Presentation_2_A Cross-Session Dataset for Collaborative Brain-Computer Interfaces Based on Rapid Serial Visual Presentation.zip (2.64 MB)

Presentation_2_A Cross-Session Dataset for Collaborative Brain-Computer Interfaces Based on Rapid Serial Visual Presentation.zip

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posted on 22.10.2020, 05:27 by Li Zheng, Sen Sun, Hongze Zhao, Weihua Pei, Hongda Chen, Xiaorong Gao, Lijian Zhang, Yijun Wang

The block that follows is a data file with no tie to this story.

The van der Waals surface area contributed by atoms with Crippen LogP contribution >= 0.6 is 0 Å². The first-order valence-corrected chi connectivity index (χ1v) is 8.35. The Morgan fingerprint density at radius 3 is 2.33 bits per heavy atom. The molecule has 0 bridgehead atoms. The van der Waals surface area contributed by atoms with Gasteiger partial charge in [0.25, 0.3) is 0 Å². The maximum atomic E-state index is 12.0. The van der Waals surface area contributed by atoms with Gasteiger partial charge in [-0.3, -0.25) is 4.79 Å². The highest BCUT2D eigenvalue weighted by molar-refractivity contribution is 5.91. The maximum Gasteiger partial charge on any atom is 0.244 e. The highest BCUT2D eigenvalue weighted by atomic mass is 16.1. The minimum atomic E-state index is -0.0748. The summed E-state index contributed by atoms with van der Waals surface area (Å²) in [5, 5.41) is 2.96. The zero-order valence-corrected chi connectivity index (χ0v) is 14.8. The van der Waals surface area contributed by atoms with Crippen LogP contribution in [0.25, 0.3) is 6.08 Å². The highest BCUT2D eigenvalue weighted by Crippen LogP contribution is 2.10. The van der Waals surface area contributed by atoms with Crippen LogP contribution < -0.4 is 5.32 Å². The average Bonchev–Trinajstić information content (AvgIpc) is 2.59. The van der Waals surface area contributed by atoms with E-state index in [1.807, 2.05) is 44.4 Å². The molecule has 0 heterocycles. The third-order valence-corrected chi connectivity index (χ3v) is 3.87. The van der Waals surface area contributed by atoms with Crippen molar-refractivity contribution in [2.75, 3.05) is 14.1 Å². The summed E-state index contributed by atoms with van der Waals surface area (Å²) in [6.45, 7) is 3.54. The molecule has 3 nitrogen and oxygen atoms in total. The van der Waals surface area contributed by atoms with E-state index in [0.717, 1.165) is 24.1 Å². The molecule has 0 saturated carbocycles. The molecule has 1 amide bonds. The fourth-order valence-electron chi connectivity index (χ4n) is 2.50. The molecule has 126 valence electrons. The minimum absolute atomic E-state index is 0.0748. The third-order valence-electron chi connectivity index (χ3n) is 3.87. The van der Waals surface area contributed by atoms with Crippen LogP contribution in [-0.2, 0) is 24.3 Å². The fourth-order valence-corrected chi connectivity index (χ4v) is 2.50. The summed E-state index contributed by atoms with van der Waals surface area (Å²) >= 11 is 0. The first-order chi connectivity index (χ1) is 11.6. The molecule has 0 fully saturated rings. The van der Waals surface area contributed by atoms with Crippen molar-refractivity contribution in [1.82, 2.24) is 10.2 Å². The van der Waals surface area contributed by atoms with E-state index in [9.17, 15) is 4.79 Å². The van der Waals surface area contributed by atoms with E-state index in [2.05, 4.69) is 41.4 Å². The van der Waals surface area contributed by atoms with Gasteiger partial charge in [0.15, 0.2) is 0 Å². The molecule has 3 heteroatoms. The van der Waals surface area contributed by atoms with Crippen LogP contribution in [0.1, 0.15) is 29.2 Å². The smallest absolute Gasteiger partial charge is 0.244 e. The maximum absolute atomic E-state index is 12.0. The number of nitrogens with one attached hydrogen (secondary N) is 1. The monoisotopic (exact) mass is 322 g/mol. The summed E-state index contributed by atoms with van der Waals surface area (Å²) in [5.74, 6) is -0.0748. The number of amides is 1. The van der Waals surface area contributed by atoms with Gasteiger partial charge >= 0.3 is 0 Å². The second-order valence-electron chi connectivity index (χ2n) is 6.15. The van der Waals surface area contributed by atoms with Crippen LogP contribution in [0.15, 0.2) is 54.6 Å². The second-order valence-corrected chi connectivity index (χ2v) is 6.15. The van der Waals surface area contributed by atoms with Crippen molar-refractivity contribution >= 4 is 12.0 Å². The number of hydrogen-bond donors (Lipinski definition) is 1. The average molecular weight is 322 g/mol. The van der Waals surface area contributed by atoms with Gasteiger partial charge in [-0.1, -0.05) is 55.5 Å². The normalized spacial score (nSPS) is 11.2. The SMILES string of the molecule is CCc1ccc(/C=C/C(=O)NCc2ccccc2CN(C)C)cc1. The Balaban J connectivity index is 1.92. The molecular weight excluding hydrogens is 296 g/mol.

Brain-computer interfaces (BCIs) based on rapid serial visual presentation (RSVP) have been widely used to categorize target and non-target images. However, it is still a challenge to detect single-trial event related potentials (ERPs) from electroencephalography (EEG) signals. Besides, the variability of EEG signal over time may cause difficulties of calibration in long-term system use. Recently, collaborative BCIs have been proposed to improve the overall BCI performance by fusing brain activities acquired from multiple subjects. For both individual and collaborative BCIs, feature extraction and classification algorithms that can be transferred across sessions can significantly facilitate system calibration. Although open datasets are highly efficient for developing algorithms, currently there is still a lack of datasets for a collaborative RSVP-based BCI. This paper presents a cross-session EEG dataset of a collaborative RSVP-based BCI system from 14 subjects, who were divided into seven groups. In collaborative BCI experiments, two subjects did the same target image detection tasks synchronously. All subjects participated in the same experiment twice with an average interval of ∼23 days. The results in data evaluation indicate that adequate signal processing algorithms can greatly enhance the cross-session BCI performance in both individual and collaborative conditions. Besides, compared with individual BCIs, the collaborative methods that fuse information from multiple subjects obtain significantly improved BCI performance. This dataset can be used for developing more efficient algorithms to enhance performance and practicality of a collaborative RSVP-based BCI system.

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